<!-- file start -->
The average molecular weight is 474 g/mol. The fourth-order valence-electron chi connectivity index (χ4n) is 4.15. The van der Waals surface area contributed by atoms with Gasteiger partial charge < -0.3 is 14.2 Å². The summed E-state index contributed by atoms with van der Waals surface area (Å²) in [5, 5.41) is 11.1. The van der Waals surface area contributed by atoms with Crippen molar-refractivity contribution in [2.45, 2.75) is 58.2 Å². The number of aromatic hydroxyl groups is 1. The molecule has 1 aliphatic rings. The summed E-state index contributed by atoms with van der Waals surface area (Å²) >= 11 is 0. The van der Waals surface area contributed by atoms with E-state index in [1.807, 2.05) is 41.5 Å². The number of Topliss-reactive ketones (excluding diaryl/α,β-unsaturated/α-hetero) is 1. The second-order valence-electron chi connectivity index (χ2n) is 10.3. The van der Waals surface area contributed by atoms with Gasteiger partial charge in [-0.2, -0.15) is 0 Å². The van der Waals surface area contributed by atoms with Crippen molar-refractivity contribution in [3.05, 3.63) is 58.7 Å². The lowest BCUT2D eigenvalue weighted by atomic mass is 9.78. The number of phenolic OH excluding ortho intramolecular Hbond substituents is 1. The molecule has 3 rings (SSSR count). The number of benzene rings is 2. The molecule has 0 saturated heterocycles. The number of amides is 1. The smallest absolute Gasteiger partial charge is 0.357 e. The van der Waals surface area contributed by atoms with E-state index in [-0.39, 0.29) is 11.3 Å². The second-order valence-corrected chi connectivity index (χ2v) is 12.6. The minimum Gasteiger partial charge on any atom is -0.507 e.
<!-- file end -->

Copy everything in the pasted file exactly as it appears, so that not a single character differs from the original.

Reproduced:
The average molecular weight is 474 g/mol. The fourth-order valence-electron chi connectivity index (χ4n) is 4.15. The van der Waals surface area contributed by atoms with Gasteiger partial charge < -0.3 is 14.2 Å². The summed E-state index contributed by atoms with van der Waals surface area (Å²) in [5, 5.41) is 11.1. The van der Waals surface area contributed by atoms with Crippen molar-refractivity contribution in [2.45, 2.75) is 58.2 Å². The number of aromatic hydroxyl groups is 1. The molecule has 1 aliphatic rings. The summed E-state index contributed by atoms with van der Waals surface area (Å²) >= 11 is 0. The van der Waals surface area contributed by atoms with E-state index in [1.807, 2.05) is 41.5 Å². The number of Topliss-reactive ketones (excluding diaryl/α,β-unsaturated/α-hetero) is 1. The second-order valence-electron chi connectivity index (χ2n) is 10.3. The van der Waals surface area contributed by atoms with Gasteiger partial charge in [-0.2, -0.15) is 0 Å². The van der Waals surface area contributed by atoms with Crippen molar-refractivity contribution in [3.05, 3.63) is 58.7 Å². The lowest BCUT2D eigenvalue weighted by atomic mass is 9.78. The number of phenolic OH excluding ortho intramolecular Hbond substituents is 1. The molecule has 3 rings (SSSR count). The number of benzene rings is 2. The molecule has 0 saturated heterocycles. The number of amides is 1. The smallest absolute Gasteiger partial charge is 0.357 e. The van der Waals surface area contributed by atoms with E-state index in [-0.39, 0.29) is 11.3 Å². The second-order valence-corrected chi connectivity index (χ2v) is 12.6. The minimum Gasteiger partial charge on any atom is -0.507 e.